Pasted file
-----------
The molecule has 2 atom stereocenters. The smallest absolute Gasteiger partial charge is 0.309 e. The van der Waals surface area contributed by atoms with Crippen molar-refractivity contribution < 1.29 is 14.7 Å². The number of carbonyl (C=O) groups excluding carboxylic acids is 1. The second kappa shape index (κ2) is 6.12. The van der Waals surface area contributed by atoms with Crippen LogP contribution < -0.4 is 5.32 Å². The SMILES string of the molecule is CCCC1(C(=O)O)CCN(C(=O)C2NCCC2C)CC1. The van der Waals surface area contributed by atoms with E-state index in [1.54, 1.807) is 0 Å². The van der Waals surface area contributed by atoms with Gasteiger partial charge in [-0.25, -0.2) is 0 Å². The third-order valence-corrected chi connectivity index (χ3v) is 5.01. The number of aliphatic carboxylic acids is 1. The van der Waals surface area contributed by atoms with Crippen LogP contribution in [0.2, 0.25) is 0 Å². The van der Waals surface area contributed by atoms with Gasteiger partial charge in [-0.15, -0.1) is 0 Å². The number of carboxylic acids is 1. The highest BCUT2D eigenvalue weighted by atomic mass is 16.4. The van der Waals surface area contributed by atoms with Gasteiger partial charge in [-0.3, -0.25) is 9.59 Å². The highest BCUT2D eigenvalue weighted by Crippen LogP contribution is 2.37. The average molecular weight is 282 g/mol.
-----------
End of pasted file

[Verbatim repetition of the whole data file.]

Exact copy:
The molecule has 2 atom stereocenters. The smallest absolute Gasteiger partial charge is 0.309 e. The van der Waals surface area contributed by atoms with Crippen molar-refractivity contribution < 1.29 is 14.7 Å². The number of carbonyl (C=O) groups excluding carboxylic acids is 1. The second kappa shape index (κ2) is 6.12. The van der Waals surface area contributed by atoms with Crippen LogP contribution < -0.4 is 5.32 Å². The SMILES string of the molecule is CCCC1(C(=O)O)CCN(C(=O)C2NCCC2C)CC1. The van der Waals surface area contributed by atoms with E-state index in [1.54, 1.807) is 0 Å². The van der Waals surface area contributed by atoms with Gasteiger partial charge in [-0.25, -0.2) is 0 Å². The third-order valence-corrected chi connectivity index (χ3v) is 5.01. The number of aliphatic carboxylic acids is 1. The van der Waals surface area contributed by atoms with Crippen LogP contribution in [0.2, 0.25) is 0 Å². The van der Waals surface area contributed by atoms with Gasteiger partial charge in [-0.15, -0.1) is 0 Å². The number of carboxylic acids is 1. The highest BCUT2D eigenvalue weighted by atomic mass is 16.4. The van der Waals surface area contributed by atoms with Gasteiger partial charge in [-0.3, -0.25) is 9.59 Å². The highest BCUT2D eigenvalue weighted by Crippen LogP contribution is 2.37. The average molecular weight is 282 g/mol.